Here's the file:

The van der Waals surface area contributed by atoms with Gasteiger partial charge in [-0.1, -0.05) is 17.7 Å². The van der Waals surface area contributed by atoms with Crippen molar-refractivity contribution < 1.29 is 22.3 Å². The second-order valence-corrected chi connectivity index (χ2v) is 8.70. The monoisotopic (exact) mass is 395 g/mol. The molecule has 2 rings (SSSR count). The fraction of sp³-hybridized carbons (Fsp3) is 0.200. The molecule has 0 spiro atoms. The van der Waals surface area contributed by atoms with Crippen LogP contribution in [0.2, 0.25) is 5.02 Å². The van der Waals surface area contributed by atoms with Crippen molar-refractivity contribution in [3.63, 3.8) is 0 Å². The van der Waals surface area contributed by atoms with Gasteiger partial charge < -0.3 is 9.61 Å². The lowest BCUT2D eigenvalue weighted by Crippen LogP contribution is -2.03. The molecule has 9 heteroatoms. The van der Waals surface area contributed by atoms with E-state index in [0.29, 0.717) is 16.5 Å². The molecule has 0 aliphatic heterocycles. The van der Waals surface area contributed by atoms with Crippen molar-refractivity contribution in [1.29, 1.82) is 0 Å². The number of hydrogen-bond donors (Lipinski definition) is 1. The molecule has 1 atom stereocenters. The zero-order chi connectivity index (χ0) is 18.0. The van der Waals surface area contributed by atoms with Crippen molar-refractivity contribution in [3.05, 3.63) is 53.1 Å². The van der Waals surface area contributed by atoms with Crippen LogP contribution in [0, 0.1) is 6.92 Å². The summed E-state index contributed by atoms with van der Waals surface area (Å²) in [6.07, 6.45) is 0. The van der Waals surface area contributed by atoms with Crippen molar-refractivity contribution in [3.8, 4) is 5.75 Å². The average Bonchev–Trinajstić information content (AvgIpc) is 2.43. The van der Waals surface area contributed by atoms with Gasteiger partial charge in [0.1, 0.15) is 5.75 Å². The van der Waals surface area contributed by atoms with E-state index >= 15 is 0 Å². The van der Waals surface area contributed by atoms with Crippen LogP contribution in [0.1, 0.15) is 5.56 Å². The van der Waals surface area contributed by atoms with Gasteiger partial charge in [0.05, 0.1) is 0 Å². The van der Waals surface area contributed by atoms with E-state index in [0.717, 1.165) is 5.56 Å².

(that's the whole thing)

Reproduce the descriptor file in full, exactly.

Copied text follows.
The van der Waals surface area contributed by atoms with Gasteiger partial charge in [-0.1, -0.05) is 17.7 Å². The van der Waals surface area contributed by atoms with Crippen molar-refractivity contribution < 1.29 is 22.3 Å². The second-order valence-corrected chi connectivity index (χ2v) is 8.70. The monoisotopic (exact) mass is 395 g/mol. The molecule has 2 rings (SSSR count). The fraction of sp³-hybridized carbons (Fsp3) is 0.200. The molecule has 0 spiro atoms. The van der Waals surface area contributed by atoms with Crippen LogP contribution in [0.2, 0.25) is 5.02 Å². The van der Waals surface area contributed by atoms with Crippen molar-refractivity contribution in [3.63, 3.8) is 0 Å². The van der Waals surface area contributed by atoms with Gasteiger partial charge < -0.3 is 9.61 Å². The lowest BCUT2D eigenvalue weighted by Crippen LogP contribution is -2.03. The molecule has 9 heteroatoms. The van der Waals surface area contributed by atoms with E-state index in [0.29, 0.717) is 16.5 Å². The molecule has 0 aliphatic heterocycles. The van der Waals surface area contributed by atoms with Crippen molar-refractivity contribution in [1.29, 1.82) is 0 Å². The number of hydrogen-bond donors (Lipinski definition) is 1. The molecule has 1 atom stereocenters. The zero-order chi connectivity index (χ0) is 18.0. The van der Waals surface area contributed by atoms with Crippen molar-refractivity contribution in [3.05, 3.63) is 53.1 Å². The van der Waals surface area contributed by atoms with Crippen LogP contribution in [0, 0.1) is 6.92 Å². The summed E-state index contributed by atoms with van der Waals surface area (Å²) in [6.07, 6.45) is 0. The van der Waals surface area contributed by atoms with Crippen molar-refractivity contribution in [3.8, 4) is 5.75 Å². The average Bonchev–Trinajstić information content (AvgIpc) is 2.43. The van der Waals surface area contributed by atoms with Gasteiger partial charge in [0.1, 0.15) is 5.75 Å². The van der Waals surface area contributed by atoms with E-state index >= 15 is 0 Å². The van der Waals surface area contributed by atoms with Crippen LogP contribution in [0.1, 0.15) is 5.56 Å². The van der Waals surface area contributed by atoms with Gasteiger partial charge in [0.05, 0.1) is 0 Å². The van der Waals surface area contributed by atoms with E-state index in [0.717, 1.165) is 5.56 Å².